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It seems that the static analyser for use with the .NET 4.0 Code Contracts is only going to be available for Team Suite editions of Visual Studio - this puts it well outside the budget for my team.

Are there any alternatives (open source, free or reasonably priced) which offer similar static analysis for design by contract style code (not necessarily using .net code contracts). I'm guessing the answer will be no as the full worth only comes when the BCL itself has contracts - but are there any which go part of the way?

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up vote 2 down vote accepted

I'm not sure if that's what you are looking for, but you may have a look at Frama-C and its ACSL annotation language for C.

Compared to .NET contracts, ACSL contracts are not executable (it's impossible to check them with run-time assertions) but are better suited to static analysis (they are more expressive and allow a full specification to be written and statically checked. At least theoretically)

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At a quick glance that looks really impressive - especially with all the plugins. The value analysis plugin in particular is amongst the things I'd like to use. I'll definitely check it out! I see that it's a generic toolset for anything in the C family - any experience of how it fits in with C# or common pitfalls to avoid? – FinnNk Oct 31 '09 at 21:30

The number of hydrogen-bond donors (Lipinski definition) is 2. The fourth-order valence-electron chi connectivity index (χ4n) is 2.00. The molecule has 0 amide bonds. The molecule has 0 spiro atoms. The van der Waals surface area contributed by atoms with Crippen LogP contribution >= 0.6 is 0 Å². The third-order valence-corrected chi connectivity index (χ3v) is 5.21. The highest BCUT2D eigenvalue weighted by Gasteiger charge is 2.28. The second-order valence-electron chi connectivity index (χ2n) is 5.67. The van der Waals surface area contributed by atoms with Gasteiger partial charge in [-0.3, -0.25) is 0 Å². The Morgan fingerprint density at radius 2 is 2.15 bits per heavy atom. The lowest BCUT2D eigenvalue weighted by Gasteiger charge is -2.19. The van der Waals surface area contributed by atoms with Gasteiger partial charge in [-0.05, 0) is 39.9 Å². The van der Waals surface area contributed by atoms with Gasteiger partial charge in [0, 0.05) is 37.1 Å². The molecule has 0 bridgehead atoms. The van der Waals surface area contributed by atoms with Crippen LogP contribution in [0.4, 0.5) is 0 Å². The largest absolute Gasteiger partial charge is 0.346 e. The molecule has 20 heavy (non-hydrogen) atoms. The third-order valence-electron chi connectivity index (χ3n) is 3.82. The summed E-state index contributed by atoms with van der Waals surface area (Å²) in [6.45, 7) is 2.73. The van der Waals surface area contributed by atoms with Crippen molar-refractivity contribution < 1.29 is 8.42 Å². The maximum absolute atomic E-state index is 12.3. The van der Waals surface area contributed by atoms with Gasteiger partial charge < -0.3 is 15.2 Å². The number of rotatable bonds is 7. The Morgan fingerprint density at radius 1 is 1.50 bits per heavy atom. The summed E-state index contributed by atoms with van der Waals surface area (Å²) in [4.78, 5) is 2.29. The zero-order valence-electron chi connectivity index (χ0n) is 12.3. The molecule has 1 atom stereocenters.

@FinnNk I am not sure about "anything in the C family"... It's only for C. The initial effort was towards handling critical embedded C, so the problem of interfacing C# or other languages with their own syntax for contracts has been completely ignored. And since there is still a lot happening on the .NET contracts side too, it would still be a little bit premature right now, although that sounds like an interesting topic. – Pascal Cuoq Oct 31 '09 at 21:39
@FinnNk Regarding pitfalls, in the value analysis plug-in, you will quickly find that ACSL support is quite partial (even among the subset of ACSL that can be supported in an automatic, forward-propagation static analysis). As a typical limitation, the value analysis still does not understand \result in post-conditions. Have you seen Jessie's tutorial? It has quite a few complete specifications for simple functions, expressed as contracts. – Pascal Cuoq Oct 31 '09 at 22:04

I am using static analysis in VS2010 Premium.

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